Burlington, News

DPW director to step down after seven years

Peter Riggs, director of public works for the City of Burlington, sits next to the city’s former Chocolate City logo when he first began his tenure in 2017. After seven years, Riggs will step down from the post.

By Jason Arndt

The City of Burlington plans to recruit a new Department of Public Works director through a contract with an outside firm endorsed on Tuesday by the Common Council.

The contract approval with GovHR/MGT – at a total cost of $24,500 – comes after Peter Riggs announced his resignation from the City of Burlington.

Riggs, who succeeded Jim Bergles and has served the city since 2017, will remain in the position until the end of June before assuming the role as the director of public works and engineering in Grayslake, Illinois.

Before assuming the role in Burlington, he spent four years in Grayslake, where he served as operations manager and assistant to the director of public works.

“I have loved my time in Burlington. It has been interesting, rewarding work, and I hope I served the community well,” Riggs said in an email. “It was definitely a difficult decision, but this opportunity was ultimately what was best for my family.”

On May 21, City Administrator Carina Walters presented proposals from three different firms, including Baker Tilly ($26,950), and Public Administration Associates ($14,400).

Although GovHR/MGT offered the second-lowest proposal, Walters said the firm has extensive experience with Burlington and other city officials have had very positive reviews of the firm.

“The city has utilized GovHR in the past and has been pleased with the recruitment process and quality of services rendered and would continue to recommend working with GovHR/MGT,” Walters wrote.

Walters said firms like GovHR/MGT have helped the city recruit for other positions including fire chief, director of public works and city administrator.

Memorable projects
Riggs helped city officials navigate through the Echo Lake Dam project that drew several debates spanning multiple Common Council meetings.

“Helping the community with the decision regarding the dam is likely the most prominent project I have worked on. I am very proud of the work done thus far and saddened that I won’t be here to see it through completion. I am very invested in that project,” Riggs said. “We’ve got a great team working on the project and they are going to create something amazing that the community will be proud of.”

Riggs also acknowledged his department tackled other challenges, including the city’s alley reconstruction.

The reconstruction of alleys, which began a year ago, came after decades of neglect and required Common Council approval to introduce a 50/50 cost share agreement with property owners along the infrastructure.

Previously, property owners had been responsible for the total cost.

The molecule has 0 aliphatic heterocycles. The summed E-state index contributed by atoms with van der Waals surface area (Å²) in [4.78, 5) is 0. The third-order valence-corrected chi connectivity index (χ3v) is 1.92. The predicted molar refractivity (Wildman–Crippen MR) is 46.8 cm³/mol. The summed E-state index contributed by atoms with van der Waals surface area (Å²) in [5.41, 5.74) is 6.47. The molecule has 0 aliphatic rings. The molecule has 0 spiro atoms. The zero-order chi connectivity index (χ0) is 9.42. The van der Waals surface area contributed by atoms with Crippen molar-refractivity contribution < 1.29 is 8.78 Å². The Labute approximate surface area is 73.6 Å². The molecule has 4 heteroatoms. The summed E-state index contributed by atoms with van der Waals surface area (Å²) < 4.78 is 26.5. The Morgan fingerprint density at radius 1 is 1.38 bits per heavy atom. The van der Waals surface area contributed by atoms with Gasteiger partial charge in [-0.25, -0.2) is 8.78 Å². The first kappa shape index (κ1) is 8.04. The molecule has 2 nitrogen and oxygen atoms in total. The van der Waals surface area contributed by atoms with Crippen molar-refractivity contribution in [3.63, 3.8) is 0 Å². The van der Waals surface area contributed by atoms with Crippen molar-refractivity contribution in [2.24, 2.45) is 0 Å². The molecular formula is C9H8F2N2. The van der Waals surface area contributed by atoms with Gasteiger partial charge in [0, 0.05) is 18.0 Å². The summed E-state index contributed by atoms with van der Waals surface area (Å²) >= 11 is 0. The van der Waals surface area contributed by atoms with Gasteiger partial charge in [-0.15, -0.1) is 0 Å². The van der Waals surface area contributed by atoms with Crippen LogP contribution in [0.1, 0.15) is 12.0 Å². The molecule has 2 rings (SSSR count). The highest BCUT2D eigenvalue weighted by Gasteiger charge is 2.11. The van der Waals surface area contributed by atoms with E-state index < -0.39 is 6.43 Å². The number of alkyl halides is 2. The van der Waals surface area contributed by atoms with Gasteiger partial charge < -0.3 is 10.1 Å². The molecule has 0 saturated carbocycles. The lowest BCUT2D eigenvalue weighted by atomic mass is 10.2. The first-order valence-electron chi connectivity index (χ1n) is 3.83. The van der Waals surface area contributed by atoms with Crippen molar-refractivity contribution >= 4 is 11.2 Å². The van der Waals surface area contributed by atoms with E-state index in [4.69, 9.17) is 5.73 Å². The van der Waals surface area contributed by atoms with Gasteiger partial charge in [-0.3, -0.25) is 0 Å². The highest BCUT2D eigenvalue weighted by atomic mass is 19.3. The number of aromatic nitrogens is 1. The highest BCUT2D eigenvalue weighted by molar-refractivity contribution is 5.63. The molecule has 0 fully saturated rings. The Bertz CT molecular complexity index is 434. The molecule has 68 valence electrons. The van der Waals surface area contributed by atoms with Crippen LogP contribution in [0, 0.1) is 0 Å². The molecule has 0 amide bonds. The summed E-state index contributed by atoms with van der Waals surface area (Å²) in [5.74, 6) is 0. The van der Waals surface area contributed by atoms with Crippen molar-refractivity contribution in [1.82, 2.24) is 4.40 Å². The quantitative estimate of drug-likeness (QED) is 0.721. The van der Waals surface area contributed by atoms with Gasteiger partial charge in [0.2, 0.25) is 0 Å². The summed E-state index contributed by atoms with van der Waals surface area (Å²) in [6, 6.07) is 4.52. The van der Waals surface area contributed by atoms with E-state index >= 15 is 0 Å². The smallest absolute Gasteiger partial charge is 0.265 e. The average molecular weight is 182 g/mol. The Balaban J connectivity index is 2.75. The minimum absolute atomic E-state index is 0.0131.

“While not a very popular project, I am proud of the work we have done on alley reconstruction. There were some difficult conversations and a lot of emotion surrounding assessing for these public improvements,” Riggs said. “It wasn’t easy work, but it was necessary.”

He said he was also proud of the accomplishments the department made with in-house order tracking.

“We’ve made incredible improvements in the way we capture requests for service. This has helped us become more efficient, responsive, and accountable for the services we provide,” Riggs said.

Honored to serve
Since coming to Burlington in 2017, Riggs said he has been impressed with the community, which possesses active volunteerism and a commitment to making Burlington a better place.

“These selfless volunteers provide this community with incredible value. These folks helped build the baseball and soccer fields your kids play on, they coach your teams, and they do the organizational leg work that makes youth sports happen,” Riggs said. “They operate your community pool and do so with minimal taxpayer subsidy.”

Additionally, he said volunteers have been instrumental in cleaning up parks, providing donations and building improvements such as the dog park.

“It has been an honor to serve the residents of Burlington,” Riggs said.

Furthermore, he said staff at the Department of Public Works have shown tremendous work ethic, including being on-call with emergency response such as snow removal.

“These everyday things we take for granted require an incredible amount of effort behind the scenes that most people will never understand,” Riggs said. “It’s not always glamorous work, it requires a lot of sacrifice, and rarely will it earn any accolades. But it’s pretty darn important.”

Editor’s note: This article first appeared in the May 23 edition of the Standard Press.

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